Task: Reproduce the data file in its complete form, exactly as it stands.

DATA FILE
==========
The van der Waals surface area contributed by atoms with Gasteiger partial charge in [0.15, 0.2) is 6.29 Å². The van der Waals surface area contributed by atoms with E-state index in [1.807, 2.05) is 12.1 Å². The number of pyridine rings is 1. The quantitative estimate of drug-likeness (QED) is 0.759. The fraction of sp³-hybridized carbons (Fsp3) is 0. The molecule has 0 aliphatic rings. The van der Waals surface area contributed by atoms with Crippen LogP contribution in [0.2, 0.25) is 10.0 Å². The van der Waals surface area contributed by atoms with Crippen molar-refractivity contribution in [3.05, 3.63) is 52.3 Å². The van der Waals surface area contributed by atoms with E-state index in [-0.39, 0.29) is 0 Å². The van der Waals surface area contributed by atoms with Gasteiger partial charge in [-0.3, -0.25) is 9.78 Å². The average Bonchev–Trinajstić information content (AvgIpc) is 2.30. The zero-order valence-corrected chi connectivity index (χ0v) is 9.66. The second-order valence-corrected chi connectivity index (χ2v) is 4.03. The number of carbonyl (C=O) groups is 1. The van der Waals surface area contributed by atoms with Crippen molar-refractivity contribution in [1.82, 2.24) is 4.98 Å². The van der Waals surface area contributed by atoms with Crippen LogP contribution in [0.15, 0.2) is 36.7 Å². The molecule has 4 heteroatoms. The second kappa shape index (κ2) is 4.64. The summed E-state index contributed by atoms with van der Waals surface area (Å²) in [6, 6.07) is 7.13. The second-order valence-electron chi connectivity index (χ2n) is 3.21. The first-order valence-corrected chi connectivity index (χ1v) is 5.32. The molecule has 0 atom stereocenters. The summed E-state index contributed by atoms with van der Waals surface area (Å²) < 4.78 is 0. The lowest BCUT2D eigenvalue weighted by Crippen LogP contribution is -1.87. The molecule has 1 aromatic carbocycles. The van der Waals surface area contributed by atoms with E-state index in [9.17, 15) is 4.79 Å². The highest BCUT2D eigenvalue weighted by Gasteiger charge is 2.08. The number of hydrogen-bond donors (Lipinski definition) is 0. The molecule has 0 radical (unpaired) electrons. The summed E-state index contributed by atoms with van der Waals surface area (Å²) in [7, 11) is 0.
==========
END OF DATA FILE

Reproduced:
The van der Waals surface area contributed by atoms with Gasteiger partial charge in [0.15, 0.2) is 6.29 Å². The van der Waals surface area contributed by atoms with E-state index in [1.807, 2.05) is 12.1 Å². The number of pyridine rings is 1. The quantitative estimate of drug-likeness (QED) is 0.759. The fraction of sp³-hybridized carbons (Fsp3) is 0. The molecule has 0 aliphatic rings. The van der Waals surface area contributed by atoms with Crippen LogP contribution in [0.2, 0.25) is 10.0 Å². The van der Waals surface area contributed by atoms with Crippen molar-refractivity contribution in [3.05, 3.63) is 52.3 Å². The van der Waals surface area contributed by atoms with E-state index in [-0.39, 0.29) is 0 Å². The van der Waals surface area contributed by atoms with Gasteiger partial charge in [-0.3, -0.25) is 9.78 Å². The average Bonchev–Trinajstić information content (AvgIpc) is 2.30. The zero-order valence-corrected chi connectivity index (χ0v) is 9.66. The second-order valence-corrected chi connectivity index (χ2v) is 4.03. The number of carbonyl (C=O) groups is 1. The van der Waals surface area contributed by atoms with Crippen molar-refractivity contribution in [1.82, 2.24) is 4.98 Å². The van der Waals surface area contributed by atoms with Crippen LogP contribution in [0.15, 0.2) is 36.7 Å². The molecule has 4 heteroatoms. The second kappa shape index (κ2) is 4.64. The summed E-state index contributed by atoms with van der Waals surface area (Å²) in [6, 6.07) is 7.13. The second-order valence-electron chi connectivity index (χ2n) is 3.21. The first-order valence-corrected chi connectivity index (χ1v) is 5.32. The molecule has 0 atom stereocenters. The summed E-state index contributed by atoms with van der Waals surface area (Å²) < 4.78 is 0. The lowest BCUT2D eigenvalue weighted by Crippen LogP contribution is -1.87. The molecule has 1 aromatic carbocycles. The van der Waals surface area contributed by atoms with E-state index in [9.17, 15) is 4.79 Å². The highest BCUT2D eigenvalue weighted by Gasteiger charge is 2.08. The number of hydrogen-bond donors (Lipinski definition) is 0. The molecule has 0 radical (unpaired) electrons. The summed E-state index contributed by atoms with van der Waals surface area (Å²) in [7, 11) is 0.